HUMBOLDT PARK — The Chopin Elementary School Local School Council voted Wednesday to retain the school's interim principal, to the relief of parents and staff who feared they'd be seeing their fourth principal in as many years.
The school's last principal, Michelle Garcia-Jones, left last year after just one year to take a job in Las Vegas. CPS named Frederick Williams to be interim principal for the 2013-14 year, making him the school's third principal in three years.
Additionally, Chopin is the welcoming school for the shuttered Lafayette Elementary School, whose parents and staff also saw three principals in three years due to that school's closure and the 2011-12 principal's contract ending.
"We definitely need some continuity after a year like this," said Rosemary Maurello, a second-grade teacher at Chopin who had worked at Lafayette. "We have two communities, even though they're similar communities, but it's two groups of kids coming together and they need continuity."
Williams has been well liked, and teachers feared he was going to be booted when they caught wind that the council was looking at other resumes.
In addition, the council was keeping the process behind doors, "which is their right," Maurello said. "It just made us nervous because we didn't know what's going on."
It is up to a local school council to decide how much — or how little — it involves the community and staff, but those who'd come from Lafayette felt doubly left out because the council had been elected last year and so only had representatives from the old Chopin.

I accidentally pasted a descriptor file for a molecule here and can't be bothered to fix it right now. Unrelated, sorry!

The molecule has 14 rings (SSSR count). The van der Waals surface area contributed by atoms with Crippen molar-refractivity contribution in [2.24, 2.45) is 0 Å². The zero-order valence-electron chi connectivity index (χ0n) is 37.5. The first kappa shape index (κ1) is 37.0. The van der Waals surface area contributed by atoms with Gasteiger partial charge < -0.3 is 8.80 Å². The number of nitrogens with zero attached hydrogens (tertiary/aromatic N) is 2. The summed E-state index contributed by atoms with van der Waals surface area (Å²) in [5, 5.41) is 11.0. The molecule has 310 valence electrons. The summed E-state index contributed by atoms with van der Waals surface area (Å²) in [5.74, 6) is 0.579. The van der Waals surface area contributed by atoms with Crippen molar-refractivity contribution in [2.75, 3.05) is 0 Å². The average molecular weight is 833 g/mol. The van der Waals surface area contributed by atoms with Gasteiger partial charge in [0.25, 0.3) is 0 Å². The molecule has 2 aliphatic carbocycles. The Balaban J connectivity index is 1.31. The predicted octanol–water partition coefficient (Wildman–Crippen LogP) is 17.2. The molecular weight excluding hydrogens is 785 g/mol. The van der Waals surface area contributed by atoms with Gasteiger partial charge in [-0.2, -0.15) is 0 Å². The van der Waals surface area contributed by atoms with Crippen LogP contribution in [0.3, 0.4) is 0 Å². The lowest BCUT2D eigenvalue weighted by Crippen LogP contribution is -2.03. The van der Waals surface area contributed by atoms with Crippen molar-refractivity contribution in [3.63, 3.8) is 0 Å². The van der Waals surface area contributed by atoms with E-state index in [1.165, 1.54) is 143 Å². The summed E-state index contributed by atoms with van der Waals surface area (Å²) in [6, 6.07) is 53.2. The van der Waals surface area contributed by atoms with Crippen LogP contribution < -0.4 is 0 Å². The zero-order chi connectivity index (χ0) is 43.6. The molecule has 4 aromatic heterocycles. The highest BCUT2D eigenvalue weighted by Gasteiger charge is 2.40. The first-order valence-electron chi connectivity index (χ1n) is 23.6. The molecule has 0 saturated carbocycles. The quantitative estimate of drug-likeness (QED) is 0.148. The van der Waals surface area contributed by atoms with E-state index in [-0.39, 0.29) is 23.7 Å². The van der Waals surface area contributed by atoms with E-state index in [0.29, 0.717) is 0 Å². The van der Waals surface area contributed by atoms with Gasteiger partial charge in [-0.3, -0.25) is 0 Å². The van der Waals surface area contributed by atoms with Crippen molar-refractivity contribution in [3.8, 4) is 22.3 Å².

"The LSC was already in place before we ever got here," Maurello said.
Still, even teachers who have long been at Chopin were uneasy before Wednesday's vote.
"That's been the conflict," said third-grade teacher Beverly Allebach, now in her 16th year at Chopin. "We've had know idea which way they [the LSC] were going."
Once Wednesday's meeting got started, council Chairman Maria Sotello wasted no time telling the dozens of parents, teachers that they had decided to give Williams the four-year contract, prompting the obviously tense crowd to erupt into cheers.
"This is a huge relief," Allebach said when it was all said and done.
Sotello said she and the other council members knew tensions were beginning to brew over the principal selection process, but said they were just trying to do things right.
"We just had to follow the process, and we wanted to go by the book and do things the right way," she said.
She also acknowledged that some from Lafayette felt left out and said she looked forward to electing a council for next year that represents both schools.
"It was a hard transition and we tried to bring unity to the parents," she said. "We want all parents to be informed."
As for Williams himself, he said he was just glad to be staying on at the school.
"It's been really hard as a welcoming school, bringing the two schools together, finding common community and common ground, but being given the chance to continue that work with my staff and my students — it's an honor. It's truly an honor," he said.